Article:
Following recent calls for the UK to embrace metrication by former Chancellor of the Exchequer Sir Geoffrey Howe, a British firm has unveiled the world's first ever decimal piano.
The piano, made by Eurotinklers of Nottingham, replaces the traditional eight note octave with a a ten note "dectave". The new DecimalPiano - also known as the 10forte - will be easily recognisable by virtue of its 10 metre keyboard and the words "METRIC PACK" stamped above Middle C.
The ten note dectave is set not only to revolutionize chord nomenclature - C Major will now be known as H0.8, for example - but also the order of the notes themselves. Now that the benefits of decimalization have finally reached the music industry, the metric piano can be so efficiently manufactured that even radical customizations like reversing the key order to right-to-left for the Hebraic market or up-down for the Chinese are much more cost-effective.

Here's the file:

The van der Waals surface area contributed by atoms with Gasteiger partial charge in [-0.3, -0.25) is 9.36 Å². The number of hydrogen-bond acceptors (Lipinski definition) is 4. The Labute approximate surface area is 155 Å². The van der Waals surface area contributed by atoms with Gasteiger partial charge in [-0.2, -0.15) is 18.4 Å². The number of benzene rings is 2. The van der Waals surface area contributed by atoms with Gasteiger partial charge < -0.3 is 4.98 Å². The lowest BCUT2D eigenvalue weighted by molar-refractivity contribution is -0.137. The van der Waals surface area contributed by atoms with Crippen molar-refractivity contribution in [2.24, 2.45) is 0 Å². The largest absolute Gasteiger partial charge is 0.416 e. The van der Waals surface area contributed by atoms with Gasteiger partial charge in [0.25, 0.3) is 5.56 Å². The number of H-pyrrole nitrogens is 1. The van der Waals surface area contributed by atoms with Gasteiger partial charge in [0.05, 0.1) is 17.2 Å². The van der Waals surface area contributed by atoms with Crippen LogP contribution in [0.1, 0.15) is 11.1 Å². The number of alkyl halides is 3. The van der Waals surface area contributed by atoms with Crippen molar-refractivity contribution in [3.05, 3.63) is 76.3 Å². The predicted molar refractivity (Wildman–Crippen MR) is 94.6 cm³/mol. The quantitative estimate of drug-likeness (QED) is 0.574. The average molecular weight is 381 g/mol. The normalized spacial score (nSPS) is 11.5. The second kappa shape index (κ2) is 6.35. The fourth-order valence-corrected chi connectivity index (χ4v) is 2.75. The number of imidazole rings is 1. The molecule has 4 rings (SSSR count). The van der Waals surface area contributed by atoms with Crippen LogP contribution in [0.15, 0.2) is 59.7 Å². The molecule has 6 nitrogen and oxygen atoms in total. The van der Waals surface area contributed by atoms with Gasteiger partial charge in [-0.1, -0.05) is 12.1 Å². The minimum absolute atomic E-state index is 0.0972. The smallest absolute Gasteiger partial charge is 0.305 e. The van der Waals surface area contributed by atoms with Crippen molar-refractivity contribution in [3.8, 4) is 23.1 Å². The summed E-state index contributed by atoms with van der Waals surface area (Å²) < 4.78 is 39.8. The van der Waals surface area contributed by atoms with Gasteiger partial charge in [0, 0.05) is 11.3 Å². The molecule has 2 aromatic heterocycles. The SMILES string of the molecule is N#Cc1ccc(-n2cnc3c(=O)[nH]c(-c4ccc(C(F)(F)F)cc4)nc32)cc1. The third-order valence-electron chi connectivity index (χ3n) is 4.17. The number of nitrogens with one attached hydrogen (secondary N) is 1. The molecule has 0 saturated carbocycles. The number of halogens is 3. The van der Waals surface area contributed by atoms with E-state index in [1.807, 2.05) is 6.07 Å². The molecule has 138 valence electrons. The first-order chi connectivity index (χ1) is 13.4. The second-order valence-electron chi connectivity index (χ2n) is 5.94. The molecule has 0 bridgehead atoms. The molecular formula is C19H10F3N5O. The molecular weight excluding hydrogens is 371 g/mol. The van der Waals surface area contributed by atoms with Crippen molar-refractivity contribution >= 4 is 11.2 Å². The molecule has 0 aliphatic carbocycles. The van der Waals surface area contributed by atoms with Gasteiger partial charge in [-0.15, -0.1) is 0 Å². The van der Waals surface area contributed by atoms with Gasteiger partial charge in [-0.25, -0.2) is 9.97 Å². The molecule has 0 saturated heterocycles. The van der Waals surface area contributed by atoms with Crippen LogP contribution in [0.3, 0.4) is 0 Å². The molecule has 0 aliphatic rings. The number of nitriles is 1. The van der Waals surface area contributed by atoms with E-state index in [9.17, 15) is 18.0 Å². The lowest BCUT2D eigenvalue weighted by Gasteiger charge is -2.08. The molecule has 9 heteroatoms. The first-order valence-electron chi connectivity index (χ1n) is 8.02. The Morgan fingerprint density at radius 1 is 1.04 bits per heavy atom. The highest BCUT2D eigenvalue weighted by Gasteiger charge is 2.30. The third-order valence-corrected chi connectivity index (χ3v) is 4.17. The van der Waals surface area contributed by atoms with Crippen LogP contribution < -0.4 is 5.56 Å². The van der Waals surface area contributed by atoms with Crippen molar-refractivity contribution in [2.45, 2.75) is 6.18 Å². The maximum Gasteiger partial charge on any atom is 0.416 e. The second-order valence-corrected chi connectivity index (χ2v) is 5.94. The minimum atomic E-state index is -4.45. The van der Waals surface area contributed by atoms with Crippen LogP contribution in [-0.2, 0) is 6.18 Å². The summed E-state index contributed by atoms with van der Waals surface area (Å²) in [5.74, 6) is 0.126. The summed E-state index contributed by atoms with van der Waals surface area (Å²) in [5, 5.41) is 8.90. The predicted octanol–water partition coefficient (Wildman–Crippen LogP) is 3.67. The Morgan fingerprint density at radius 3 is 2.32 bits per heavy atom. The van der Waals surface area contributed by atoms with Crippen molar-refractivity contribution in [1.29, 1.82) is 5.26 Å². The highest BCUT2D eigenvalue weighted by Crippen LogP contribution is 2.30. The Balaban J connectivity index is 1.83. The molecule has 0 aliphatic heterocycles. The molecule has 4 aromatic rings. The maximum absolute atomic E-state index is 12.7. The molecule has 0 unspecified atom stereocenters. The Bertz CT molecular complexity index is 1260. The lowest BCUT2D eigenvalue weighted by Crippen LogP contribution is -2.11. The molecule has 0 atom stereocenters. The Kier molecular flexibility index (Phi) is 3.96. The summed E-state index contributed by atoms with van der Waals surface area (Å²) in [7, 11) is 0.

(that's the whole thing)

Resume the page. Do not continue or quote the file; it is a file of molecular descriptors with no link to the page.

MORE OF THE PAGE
The European Music Commission has welcomed the new instrument which, in line with the European Piano Directive, also has all the black notes removed because of fears of racial intolerance. "Richard Clayderman was kilometres ahead of all of us," said EMS Spokesman Enrique Fortissimo, "as he declined to use anything other than the white notes as far back as the 1980s."
Eurotinklers are to unveil the instrument next week.
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